My blindfold walk with Luther

Each year, during Guide Dogs Week, The Guide Dogs for the Blind Association raises awareness of the everyday challenges that are faced by people living with sight loss.

To mark Guide Dogs Week from 4th to 12th October, Chad reporter Kevin Rogers took part in a blindfolded walk with Luther, a trainee guide dog.

PIC BY STEWART TURKINGTON'www.stphotos.co.uk'07778 334771

PIC BY STEWART TURKINGTON'www.stphotos.co.uk'07778 334771

Luthor a two year old Labrador-Golden Retriever cross, has been trained by Sara Eldrett, a Guide Dog Mobility Instructor based at Annesley.

Wearing a blindfold really brings it home How much we take sight for granted. It is strangely disconcerting to lose one of your senses.

Everything becomes amplified, the sounds of the world rush in cars across the road sound like they are right next to you.

Overcoming obstacles like cars parked on pavements are things that blind and partially sighted people have to deal with every single day.

And I was totally reliant on Luther to get me from A to B.

All you have is the sense that he is there and a lead and handle to transmit his movements.

Your balance goes and your feet suddenly seem to weigh twice as much.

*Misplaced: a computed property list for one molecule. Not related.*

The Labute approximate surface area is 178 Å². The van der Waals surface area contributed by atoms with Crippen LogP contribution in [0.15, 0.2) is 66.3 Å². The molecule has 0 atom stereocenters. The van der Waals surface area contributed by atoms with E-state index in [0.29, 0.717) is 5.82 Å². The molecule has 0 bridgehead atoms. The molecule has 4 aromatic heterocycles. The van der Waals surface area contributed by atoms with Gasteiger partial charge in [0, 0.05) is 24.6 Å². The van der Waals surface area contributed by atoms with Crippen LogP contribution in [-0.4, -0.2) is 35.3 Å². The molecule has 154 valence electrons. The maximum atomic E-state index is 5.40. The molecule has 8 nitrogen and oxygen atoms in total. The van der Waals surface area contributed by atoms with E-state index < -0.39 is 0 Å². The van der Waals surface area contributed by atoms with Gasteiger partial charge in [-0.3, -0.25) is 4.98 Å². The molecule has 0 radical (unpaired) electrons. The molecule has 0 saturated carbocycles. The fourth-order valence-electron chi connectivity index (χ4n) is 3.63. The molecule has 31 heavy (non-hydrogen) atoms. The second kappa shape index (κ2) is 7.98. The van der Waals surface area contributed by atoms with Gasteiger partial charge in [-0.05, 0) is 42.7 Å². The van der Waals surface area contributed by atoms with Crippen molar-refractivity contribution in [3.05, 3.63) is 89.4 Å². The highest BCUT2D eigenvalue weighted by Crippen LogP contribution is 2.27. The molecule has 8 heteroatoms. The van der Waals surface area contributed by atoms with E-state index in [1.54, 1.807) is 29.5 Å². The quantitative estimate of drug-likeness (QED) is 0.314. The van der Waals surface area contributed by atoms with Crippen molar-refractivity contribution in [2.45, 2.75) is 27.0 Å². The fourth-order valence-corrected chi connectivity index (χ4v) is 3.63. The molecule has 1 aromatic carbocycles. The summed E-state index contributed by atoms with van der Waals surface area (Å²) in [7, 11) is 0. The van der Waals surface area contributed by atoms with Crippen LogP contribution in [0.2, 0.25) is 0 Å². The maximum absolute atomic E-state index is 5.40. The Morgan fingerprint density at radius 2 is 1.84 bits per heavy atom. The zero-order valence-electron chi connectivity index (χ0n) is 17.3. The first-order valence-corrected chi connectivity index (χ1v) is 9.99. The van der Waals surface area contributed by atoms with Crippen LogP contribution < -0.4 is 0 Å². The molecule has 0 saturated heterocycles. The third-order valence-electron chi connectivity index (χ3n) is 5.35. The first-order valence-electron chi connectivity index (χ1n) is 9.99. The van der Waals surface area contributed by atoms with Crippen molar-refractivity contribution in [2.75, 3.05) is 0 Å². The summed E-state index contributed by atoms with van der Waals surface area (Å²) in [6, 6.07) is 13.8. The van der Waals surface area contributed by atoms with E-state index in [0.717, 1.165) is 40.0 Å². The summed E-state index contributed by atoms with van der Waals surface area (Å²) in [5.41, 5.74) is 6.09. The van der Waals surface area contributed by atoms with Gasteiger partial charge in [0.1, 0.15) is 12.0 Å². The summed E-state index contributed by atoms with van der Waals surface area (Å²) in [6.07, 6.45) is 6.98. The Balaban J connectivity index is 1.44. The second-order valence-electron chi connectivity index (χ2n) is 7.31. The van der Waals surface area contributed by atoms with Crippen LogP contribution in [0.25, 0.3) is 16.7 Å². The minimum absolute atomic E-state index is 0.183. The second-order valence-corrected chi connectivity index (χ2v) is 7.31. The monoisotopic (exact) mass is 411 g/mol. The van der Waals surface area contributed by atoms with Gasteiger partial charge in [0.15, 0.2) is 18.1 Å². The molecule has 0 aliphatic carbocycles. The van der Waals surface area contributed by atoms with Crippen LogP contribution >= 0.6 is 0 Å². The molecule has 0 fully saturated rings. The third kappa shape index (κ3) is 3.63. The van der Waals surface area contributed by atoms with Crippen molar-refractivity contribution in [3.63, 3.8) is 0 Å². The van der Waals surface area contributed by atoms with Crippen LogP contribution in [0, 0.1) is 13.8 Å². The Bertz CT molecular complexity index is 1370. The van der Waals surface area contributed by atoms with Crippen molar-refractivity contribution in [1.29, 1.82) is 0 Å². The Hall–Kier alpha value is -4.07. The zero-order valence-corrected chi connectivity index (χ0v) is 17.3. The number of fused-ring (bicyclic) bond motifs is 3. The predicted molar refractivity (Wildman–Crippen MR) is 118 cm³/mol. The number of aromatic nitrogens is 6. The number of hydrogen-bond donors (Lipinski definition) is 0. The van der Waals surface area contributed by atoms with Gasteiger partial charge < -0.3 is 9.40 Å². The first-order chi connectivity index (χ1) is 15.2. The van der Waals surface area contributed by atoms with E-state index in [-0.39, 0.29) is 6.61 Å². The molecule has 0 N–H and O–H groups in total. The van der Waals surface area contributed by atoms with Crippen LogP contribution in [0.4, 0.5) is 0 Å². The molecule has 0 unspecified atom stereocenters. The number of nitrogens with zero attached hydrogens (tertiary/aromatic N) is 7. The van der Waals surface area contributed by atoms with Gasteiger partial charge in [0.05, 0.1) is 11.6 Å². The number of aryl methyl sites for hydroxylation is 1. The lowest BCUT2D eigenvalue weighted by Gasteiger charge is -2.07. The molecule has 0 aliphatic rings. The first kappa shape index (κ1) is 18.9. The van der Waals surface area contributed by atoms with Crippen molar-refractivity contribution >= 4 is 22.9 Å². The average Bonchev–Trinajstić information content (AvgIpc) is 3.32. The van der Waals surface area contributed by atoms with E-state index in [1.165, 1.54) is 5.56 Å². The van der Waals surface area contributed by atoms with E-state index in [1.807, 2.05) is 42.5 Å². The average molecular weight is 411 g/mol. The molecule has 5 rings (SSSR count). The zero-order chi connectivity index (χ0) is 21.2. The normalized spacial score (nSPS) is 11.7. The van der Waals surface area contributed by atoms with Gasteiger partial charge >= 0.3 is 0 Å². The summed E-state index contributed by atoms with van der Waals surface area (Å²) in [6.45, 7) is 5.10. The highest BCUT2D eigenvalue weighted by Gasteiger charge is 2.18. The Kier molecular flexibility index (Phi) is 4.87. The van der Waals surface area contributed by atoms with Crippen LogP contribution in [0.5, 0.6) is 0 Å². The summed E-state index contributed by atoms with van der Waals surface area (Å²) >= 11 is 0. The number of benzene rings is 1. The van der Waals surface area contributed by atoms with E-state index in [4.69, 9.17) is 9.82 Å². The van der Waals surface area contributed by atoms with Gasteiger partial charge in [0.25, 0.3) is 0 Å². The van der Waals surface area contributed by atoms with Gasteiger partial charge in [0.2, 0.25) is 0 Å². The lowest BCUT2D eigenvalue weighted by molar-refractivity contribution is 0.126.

You have no idea where you are what obstacles are in front of you or what is heading your way.

But he and Sara did a wonderful job of navigating me safely around a busy road and a car park.

Sara said: “It’s important to make sure the bond is built up in the first few days between the dog and the person.

“We match dogs to someone who is visually impaired and train them with that person until they can go out independently.

“We phone a prospective new owner from the waiting list and take them on a short walk with the dog to see if there is a potential match.”

The owners spend four weeks getting to know their canine companions before they are signed off for their life together.

There are more than 4,500 working guide dogs in the UK and 105 guide dog owners in Nottinghamshire of which seven live in Mansfield.

Guide Dogs breeds, trains and supports them throughout their life and make a life time commitment to guide dog owners.

They do not receive any Government funding and completely rely on the generosity of the public to support their work.

It costs around £50,000 to train and keep a guide dog throughout its life.

During Guide Dog Week people can “Donate an Hour” by hosting events, wearing bright colours to work or taking on a challenge, host a coffee morning, bake sale or party.

For details visit www.guidedogs.org.uk/GDW14 or text volunteer 84555.